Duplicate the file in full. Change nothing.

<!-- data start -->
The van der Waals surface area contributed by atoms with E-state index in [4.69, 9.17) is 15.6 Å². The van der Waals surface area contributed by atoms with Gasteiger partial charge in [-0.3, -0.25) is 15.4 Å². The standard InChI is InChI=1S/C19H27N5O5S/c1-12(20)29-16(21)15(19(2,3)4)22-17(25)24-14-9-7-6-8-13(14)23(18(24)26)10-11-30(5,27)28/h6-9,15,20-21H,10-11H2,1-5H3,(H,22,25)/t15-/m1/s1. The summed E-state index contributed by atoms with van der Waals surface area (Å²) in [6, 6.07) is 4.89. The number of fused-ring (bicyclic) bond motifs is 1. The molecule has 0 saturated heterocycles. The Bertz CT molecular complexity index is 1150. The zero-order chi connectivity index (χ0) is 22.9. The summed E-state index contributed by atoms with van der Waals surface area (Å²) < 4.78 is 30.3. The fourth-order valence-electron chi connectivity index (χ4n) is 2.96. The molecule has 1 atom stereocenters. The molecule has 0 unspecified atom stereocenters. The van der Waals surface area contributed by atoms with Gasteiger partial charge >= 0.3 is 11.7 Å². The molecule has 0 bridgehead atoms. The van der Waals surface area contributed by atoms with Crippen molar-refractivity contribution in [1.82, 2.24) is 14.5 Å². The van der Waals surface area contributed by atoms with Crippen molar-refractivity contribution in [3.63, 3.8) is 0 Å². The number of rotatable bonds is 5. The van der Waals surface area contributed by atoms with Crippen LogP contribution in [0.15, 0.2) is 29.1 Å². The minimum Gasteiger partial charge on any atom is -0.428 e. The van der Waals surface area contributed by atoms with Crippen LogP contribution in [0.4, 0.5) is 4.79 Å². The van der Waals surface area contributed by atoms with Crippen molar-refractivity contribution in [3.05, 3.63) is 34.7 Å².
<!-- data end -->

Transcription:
The van der Waals surface area contributed by atoms with E-state index in [4.69, 9.17) is 15.6 Å². The van der Waals surface area contributed by atoms with Gasteiger partial charge in [-0.3, -0.25) is 15.4 Å². The standard InChI is InChI=1S/C19H27N5O5S/c1-12(20)29-16(21)15(19(2,3)4)22-17(25)24-14-9-7-6-8-13(14)23(18(24)26)10-11-30(5,27)28/h6-9,15,20-21H,10-11H2,1-5H3,(H,22,25)/t15-/m1/s1. The summed E-state index contributed by atoms with van der Waals surface area (Å²) in [6, 6.07) is 4.89. The number of fused-ring (bicyclic) bond motifs is 1. The molecule has 0 saturated heterocycles. The Bertz CT molecular complexity index is 1150. The zero-order chi connectivity index (χ0) is 22.9. The summed E-state index contributed by atoms with van der Waals surface area (Å²) < 4.78 is 30.3. The fourth-order valence-electron chi connectivity index (χ4n) is 2.96. The molecule has 1 atom stereocenters. The molecule has 0 unspecified atom stereocenters. The van der Waals surface area contributed by atoms with Gasteiger partial charge >= 0.3 is 11.7 Å². The molecule has 0 bridgehead atoms. The van der Waals surface area contributed by atoms with Crippen molar-refractivity contribution in [1.82, 2.24) is 14.5 Å². The van der Waals surface area contributed by atoms with Crippen molar-refractivity contribution in [3.63, 3.8) is 0 Å². The number of rotatable bonds is 5. The van der Waals surface area contributed by atoms with Crippen LogP contribution in [0.15, 0.2) is 29.1 Å². The minimum Gasteiger partial charge on any atom is -0.428 e. The van der Waals surface area contributed by atoms with Crippen LogP contribution in [0.4, 0.5) is 4.79 Å². The van der Waals surface area contributed by atoms with Crippen molar-refractivity contribution in [3.05, 3.63) is 34.7 Å².